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In vitro efficacy of plant volatiles for inhibiting the growth of fruit and vegetable decay microorganisms
Year:
2002
Authors :
Ben-Yehoshua, Shimshon
;
.
Volume :
50
Co-Authors:
Utama, I.M.S., Study Program of Agricultural Technology, Udayana University, Bukit Jimbaran Campus, Badung, Bali, Indonesia
Wills, R.B.H., Department of Food Technology, Newcastle University, Central Coast Campus, P.O. Box 127, Ourimbah, NSW, Australia
Ben-Yehoshua, S., Agricultural Research Organization, Volcanic Center, Bet-Dagan, Israel
Kuek, C., Faculty of Business and Technology, Western Sydney University, Campbelltown, NSW 2560, Australia
Facilitators :
From page:
6371
To page:
6377
(
Total pages:
7
)
Abstract:
The effects of acetaldehyde, benzaldehyde, cinnamaldehyde, ethanol, benzyl alcohol, nerolidol, 2-nonanone, β-ionone, and ethyl formate vapors on the growth of Rhizopus stolonifer, Penicillium digitatum, Colletotrichum musae, Erwinia carotovora, and Pseudomonas aeruginosa on agar medium were evaluated. The aldehydes were found to be the strongest growth inhibitors and the most lethal to the fungal spores and mycelia and bacterial cells. The average minimum inhibitory concentrations (MICs) of aldehydes that were germicidal to decay microorganisms were 0.28, 0.49, and 0.88 mmol per Petri dish, for cinnamaldehyde, benzaldehyde, and acetaldehyde, respectively. Ethanol also inhibited growth completely, but the MIC, which was 14.6 mmol per Petri dish, was significantly higher than those of the aldehydes. Ethanol can be considered germistatic because the alcohol does not inhibit germination of spores completely; it completely controlled only mycelial growth. The ketones tended to be effective only on P. digitatum and C. musae, whereas ethyl formate was not effective except on P. digitatum. The concentration of a volatile compound in the headspace of the Petri dish and its diffusion into the medium largely determined its efficacy against decay microorganisms.
Note:
Related Files :
bacteria
Colletotrichum
Erwinia
ethanol
food microbiology
fungi
Growth, Development and Aging
Penicillium
vegetables
Show More
Related Content
More details
DOI :
10.1021/jf020484d
Article number:
Affiliations:
Database:
Scopus
Publication Type:
article
;
.
Language:
English
Editors' remarks:
ID:
28481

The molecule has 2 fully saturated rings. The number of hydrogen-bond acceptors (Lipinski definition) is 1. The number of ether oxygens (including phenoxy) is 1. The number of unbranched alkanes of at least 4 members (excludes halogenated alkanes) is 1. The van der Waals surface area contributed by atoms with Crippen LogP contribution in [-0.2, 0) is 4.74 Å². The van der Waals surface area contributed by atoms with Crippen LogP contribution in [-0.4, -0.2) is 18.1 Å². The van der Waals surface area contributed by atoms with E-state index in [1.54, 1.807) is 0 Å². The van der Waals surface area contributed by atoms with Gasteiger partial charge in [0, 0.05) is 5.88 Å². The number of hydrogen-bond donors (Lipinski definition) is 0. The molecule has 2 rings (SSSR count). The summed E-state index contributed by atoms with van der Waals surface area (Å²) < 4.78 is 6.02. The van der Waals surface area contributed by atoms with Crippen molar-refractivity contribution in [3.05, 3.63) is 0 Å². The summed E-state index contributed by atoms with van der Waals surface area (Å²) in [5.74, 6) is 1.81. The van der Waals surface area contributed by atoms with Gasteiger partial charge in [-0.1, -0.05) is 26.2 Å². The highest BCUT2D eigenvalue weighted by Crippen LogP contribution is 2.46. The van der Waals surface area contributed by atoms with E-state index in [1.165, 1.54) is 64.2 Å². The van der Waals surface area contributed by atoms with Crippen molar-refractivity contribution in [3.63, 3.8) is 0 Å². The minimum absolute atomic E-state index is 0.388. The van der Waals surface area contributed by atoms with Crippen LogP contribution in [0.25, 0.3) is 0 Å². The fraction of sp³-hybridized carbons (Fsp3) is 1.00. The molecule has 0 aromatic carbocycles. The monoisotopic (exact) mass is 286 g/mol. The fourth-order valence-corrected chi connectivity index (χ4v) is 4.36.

Last updated date:
02/03/2022 17:27
Creation date:
17/04/2018 00:39
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Scientific Publication
In vitro efficacy of plant volatiles for inhibiting the growth of fruit and vegetable decay microorganisms
50
Utama, I.M.S., Study Program of Agricultural Technology, Udayana University, Bukit Jimbaran Campus, Badung, Bali, Indonesia
Wills, R.B.H., Department of Food Technology, Newcastle University, Central Coast Campus, P.O. Box 127, Ourimbah, NSW, Australia
Ben-Yehoshua, S., Agricultural Research Organization, Volcanic Center, Bet-Dagan, Israel
Kuek, C., Faculty of Business and Technology, Western Sydney University, Campbelltown, NSW 2560, Australia
In vitro efficacy of plant volatiles for inhibiting the growth of fruit and vegetable decay microorganisms
The effects of acetaldehyde, benzaldehyde, cinnamaldehyde, ethanol, benzyl alcohol, nerolidol, 2-nonanone, β-ionone, and ethyl formate vapors on the growth of Rhizopus stolonifer, Penicillium digitatum, Colletotrichum musae, Erwinia carotovora, and Pseudomonas aeruginosa on agar medium were evaluated. The aldehydes were found to be the strongest growth inhibitors and the most lethal to the fungal spores and mycelia and bacterial cells. The average minimum inhibitory concentrations (MICs) of aldehydes that were germicidal to decay microorganisms were 0.28, 0.49, and 0.88 mmol per Petri dish, for cinnamaldehyde, benzaldehyde, and acetaldehyde, respectively. Ethanol also inhibited growth completely, but the MIC, which was 14.6 mmol per Petri dish, was significantly higher than those of the aldehydes. Ethanol can be considered germistatic because the alcohol does not inhibit germination of spores completely; it completely controlled only mycelial growth. The ketones tended to be effective only on P. digitatum and C. musae, whereas ethyl formate was not effective except on P. digitatum. The concentration of a volatile compound in the headspace of the Petri dish and its diffusion into the medium largely determined its efficacy against decay microorganisms.
Scientific Publication
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